Restoration and Recognition of Blurred Images - ICIP2018 Tutorial

Authors:  Filip Šroubek, Jan Flusser and Barbara Zitová

Blur is an inevitable, and typically unwanted, phenomenon that is present in all digital images. It results in smoothing high-frequency details, which makes the image analysis difficult. Heavy blur may degrade the image so seriously, that neither automatic analysis nor visual interpretation of the content are possible. There are also situations when the blur is not a nuisance as it conveys information about the source of the blur. For example, motion blur give us hints about the camera and/or object motion. Two major approaches to handling blurred images exist. They are more complementary rather than concurrent; each of them is appropriate for different tasks and employs different mathematical methods and algorithms.

Image restoration is one of the oldest areas of image processing. It appeared as early as in 1960's and 1970's in the work of the pioneers A. Rosenfeld, H. Andrews, B. Hunt, and others. In the last ten years, this area has received new impulses and has undergone a quick development. We have been witnesses of the appearance of multichannel techniques, blind techniques, and superresolution enhancement resolved by means of variational calculus in very high-dimensional spaces. A common point of all these methods is that they suppress or even remove the blur from the input image and produce an image of a high visual quality. However, image restoration methods are often ill-posed, ill-conditioned, and time consuming.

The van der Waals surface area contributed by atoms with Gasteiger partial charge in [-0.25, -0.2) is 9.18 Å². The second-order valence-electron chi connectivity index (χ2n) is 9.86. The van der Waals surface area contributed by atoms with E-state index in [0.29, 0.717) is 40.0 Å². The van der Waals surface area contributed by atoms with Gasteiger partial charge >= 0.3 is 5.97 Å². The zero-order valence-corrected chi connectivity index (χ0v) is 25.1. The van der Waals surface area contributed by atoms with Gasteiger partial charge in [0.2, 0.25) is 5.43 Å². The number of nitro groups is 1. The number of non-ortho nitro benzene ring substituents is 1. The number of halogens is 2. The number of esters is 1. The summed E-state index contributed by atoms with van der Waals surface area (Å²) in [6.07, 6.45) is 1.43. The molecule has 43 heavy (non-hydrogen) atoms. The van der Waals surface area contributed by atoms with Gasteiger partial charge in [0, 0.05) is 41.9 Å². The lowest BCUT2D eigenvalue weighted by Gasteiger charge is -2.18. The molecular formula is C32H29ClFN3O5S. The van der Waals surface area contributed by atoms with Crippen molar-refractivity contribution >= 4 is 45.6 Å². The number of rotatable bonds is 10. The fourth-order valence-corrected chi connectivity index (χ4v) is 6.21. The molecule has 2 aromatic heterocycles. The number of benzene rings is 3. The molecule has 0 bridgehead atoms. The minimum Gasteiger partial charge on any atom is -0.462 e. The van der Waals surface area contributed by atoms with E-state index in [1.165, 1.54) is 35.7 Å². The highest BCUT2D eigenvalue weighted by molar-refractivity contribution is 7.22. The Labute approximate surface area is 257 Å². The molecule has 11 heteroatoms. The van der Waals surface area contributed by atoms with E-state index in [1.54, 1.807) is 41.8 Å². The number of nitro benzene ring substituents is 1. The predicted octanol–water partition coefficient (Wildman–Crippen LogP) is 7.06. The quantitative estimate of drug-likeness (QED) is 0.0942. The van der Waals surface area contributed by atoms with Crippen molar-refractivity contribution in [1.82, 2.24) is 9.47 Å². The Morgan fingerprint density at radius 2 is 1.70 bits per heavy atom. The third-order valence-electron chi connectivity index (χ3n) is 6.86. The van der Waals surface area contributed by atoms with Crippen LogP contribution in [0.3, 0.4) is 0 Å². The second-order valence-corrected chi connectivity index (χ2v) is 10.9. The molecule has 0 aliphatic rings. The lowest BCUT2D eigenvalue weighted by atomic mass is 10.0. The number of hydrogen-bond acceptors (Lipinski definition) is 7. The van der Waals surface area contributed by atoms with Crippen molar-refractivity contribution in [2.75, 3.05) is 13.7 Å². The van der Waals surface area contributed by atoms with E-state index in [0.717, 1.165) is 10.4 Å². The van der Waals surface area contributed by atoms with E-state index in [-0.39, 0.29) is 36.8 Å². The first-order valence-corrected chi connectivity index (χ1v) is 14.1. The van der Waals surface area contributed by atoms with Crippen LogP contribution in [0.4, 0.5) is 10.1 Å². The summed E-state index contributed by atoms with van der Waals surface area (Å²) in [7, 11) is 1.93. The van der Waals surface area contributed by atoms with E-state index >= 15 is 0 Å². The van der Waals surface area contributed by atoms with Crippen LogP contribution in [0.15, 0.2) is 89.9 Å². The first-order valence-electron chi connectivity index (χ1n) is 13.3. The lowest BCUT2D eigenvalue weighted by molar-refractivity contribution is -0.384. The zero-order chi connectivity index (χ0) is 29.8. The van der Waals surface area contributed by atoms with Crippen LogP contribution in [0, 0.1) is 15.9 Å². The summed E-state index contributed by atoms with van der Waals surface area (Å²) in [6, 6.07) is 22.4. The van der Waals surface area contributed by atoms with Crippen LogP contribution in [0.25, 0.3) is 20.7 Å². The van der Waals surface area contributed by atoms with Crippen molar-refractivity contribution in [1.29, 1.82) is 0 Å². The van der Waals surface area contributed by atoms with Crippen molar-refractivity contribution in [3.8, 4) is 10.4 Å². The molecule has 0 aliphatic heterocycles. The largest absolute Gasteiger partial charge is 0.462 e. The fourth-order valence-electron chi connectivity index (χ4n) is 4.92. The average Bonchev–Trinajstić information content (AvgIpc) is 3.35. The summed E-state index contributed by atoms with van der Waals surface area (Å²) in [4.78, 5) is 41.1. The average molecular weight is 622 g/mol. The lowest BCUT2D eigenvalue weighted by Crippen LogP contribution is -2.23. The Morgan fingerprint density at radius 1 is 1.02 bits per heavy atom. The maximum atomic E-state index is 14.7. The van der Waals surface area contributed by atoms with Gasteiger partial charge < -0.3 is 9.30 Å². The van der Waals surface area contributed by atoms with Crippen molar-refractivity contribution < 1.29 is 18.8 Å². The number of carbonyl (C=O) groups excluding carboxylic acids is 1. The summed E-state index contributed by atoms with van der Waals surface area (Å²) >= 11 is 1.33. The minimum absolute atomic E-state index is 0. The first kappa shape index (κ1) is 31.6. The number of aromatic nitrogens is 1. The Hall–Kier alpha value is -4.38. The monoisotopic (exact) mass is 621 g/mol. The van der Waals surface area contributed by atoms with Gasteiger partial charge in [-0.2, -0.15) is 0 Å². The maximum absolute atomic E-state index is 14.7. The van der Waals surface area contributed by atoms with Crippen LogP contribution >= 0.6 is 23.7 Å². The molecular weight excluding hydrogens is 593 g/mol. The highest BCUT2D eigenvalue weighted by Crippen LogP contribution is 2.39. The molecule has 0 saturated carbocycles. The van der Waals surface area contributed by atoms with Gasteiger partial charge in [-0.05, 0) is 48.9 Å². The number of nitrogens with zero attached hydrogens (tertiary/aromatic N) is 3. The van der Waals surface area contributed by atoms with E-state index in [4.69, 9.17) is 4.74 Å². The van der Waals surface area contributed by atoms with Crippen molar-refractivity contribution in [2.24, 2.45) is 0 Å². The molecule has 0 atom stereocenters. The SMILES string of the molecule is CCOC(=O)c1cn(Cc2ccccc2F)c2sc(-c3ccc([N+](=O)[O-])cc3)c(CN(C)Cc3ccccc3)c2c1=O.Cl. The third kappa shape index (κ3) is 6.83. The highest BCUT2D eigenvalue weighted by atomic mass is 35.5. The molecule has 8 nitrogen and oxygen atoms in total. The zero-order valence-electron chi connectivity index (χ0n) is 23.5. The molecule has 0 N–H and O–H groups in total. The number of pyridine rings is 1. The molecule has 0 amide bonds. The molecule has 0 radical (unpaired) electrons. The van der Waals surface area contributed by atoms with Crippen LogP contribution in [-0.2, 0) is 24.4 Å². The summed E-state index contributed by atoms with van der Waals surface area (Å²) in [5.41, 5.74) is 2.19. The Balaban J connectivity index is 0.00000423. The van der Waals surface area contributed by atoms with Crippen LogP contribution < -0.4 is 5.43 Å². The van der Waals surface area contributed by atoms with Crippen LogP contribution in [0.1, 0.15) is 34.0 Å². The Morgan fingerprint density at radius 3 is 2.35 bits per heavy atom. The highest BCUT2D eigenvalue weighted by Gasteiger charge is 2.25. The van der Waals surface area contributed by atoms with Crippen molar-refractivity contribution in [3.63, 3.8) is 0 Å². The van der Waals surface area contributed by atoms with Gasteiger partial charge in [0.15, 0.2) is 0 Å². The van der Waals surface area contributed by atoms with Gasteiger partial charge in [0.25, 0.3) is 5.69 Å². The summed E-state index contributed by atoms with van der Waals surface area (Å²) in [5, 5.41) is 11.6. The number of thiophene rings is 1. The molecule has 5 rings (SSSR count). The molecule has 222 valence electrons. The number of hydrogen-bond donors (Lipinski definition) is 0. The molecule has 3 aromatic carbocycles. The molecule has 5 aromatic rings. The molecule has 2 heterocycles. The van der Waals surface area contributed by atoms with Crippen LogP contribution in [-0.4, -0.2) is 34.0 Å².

On the contrary, blur-invariant approach, proposed originally in 1995, works directly with the blurred data without any preprocessing. Blurred image is described by features, which are invariant with respect to convolution with some group of kernels. Image analysis is then performed in the feature space. This approach is suitable for object recognition, template matching, and other tasks where we want to recognize/localize objects rather than to restore the complete image. The mathematics behind it is based on projection operators and moment invariants.

In this tutorial, we will focus on both approaches. We start with blur modelling and analyzing potential sources of blur in real images. In the image restoration part of the tutorial we review traditional as well as modern deconvolution techniques, including blind deconvolution, space variant deconvolution, and multichannel deconvolution. The next part covers invariants to image blurring. The tutorial will be completed with numerous demonstrations and practical examples. The tutorial originates from the 20-years speakers' experience in image restoration, deconvolution, invariants, and related fields.

Tutorial slides are available here.